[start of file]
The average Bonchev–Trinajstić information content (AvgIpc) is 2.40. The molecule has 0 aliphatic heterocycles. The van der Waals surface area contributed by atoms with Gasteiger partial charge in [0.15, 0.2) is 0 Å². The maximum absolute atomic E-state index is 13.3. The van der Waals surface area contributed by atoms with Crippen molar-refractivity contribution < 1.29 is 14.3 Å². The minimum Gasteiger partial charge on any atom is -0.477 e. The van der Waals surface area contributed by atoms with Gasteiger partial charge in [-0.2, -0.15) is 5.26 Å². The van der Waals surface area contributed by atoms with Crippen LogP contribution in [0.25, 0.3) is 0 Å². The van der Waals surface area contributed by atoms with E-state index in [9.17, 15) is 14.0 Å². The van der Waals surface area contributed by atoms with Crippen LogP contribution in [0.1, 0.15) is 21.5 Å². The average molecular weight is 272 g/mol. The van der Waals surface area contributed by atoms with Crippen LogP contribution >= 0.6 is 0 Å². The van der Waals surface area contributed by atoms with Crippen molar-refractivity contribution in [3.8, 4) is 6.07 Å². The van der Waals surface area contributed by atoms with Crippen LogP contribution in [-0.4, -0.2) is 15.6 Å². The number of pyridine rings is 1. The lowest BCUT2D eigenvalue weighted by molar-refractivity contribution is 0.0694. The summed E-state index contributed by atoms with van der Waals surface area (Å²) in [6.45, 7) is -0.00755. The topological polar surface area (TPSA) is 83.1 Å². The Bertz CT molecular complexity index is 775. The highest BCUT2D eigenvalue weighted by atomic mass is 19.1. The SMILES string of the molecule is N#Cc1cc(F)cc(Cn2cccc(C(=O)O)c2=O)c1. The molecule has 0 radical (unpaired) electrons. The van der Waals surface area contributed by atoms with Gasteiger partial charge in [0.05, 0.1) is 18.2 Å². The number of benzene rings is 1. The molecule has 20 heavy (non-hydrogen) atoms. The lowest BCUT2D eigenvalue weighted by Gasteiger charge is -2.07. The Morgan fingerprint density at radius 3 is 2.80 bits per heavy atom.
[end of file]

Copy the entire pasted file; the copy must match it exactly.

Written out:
The average Bonchev–Trinajstić information content (AvgIpc) is 2.40. The molecule has 0 aliphatic heterocycles. The van der Waals surface area contributed by atoms with Gasteiger partial charge in [0.15, 0.2) is 0 Å². The maximum absolute atomic E-state index is 13.3. The van der Waals surface area contributed by atoms with Crippen molar-refractivity contribution < 1.29 is 14.3 Å². The minimum Gasteiger partial charge on any atom is -0.477 e. The van der Waals surface area contributed by atoms with Gasteiger partial charge in [-0.2, -0.15) is 5.26 Å². The van der Waals surface area contributed by atoms with Crippen LogP contribution in [0.25, 0.3) is 0 Å². The van der Waals surface area contributed by atoms with E-state index in [9.17, 15) is 14.0 Å². The van der Waals surface area contributed by atoms with Crippen LogP contribution in [0.1, 0.15) is 21.5 Å². The average molecular weight is 272 g/mol. The van der Waals surface area contributed by atoms with Crippen LogP contribution >= 0.6 is 0 Å². The van der Waals surface area contributed by atoms with Crippen molar-refractivity contribution in [3.8, 4) is 6.07 Å². The van der Waals surface area contributed by atoms with Crippen LogP contribution in [-0.4, -0.2) is 15.6 Å². The number of pyridine rings is 1. The lowest BCUT2D eigenvalue weighted by molar-refractivity contribution is 0.0694. The summed E-state index contributed by atoms with van der Waals surface area (Å²) in [6.45, 7) is -0.00755. The topological polar surface area (TPSA) is 83.1 Å². The Bertz CT molecular complexity index is 775. The highest BCUT2D eigenvalue weighted by atomic mass is 19.1. The SMILES string of the molecule is N#Cc1cc(F)cc(Cn2cccc(C(=O)O)c2=O)c1. The molecule has 0 radical (unpaired) electrons. The van der Waals surface area contributed by atoms with Gasteiger partial charge in [0.05, 0.1) is 18.2 Å². The number of benzene rings is 1. The molecule has 20 heavy (non-hydrogen) atoms. The lowest BCUT2D eigenvalue weighted by Gasteiger charge is -2.07. The Morgan fingerprint density at radius 3 is 2.80 bits per heavy atom.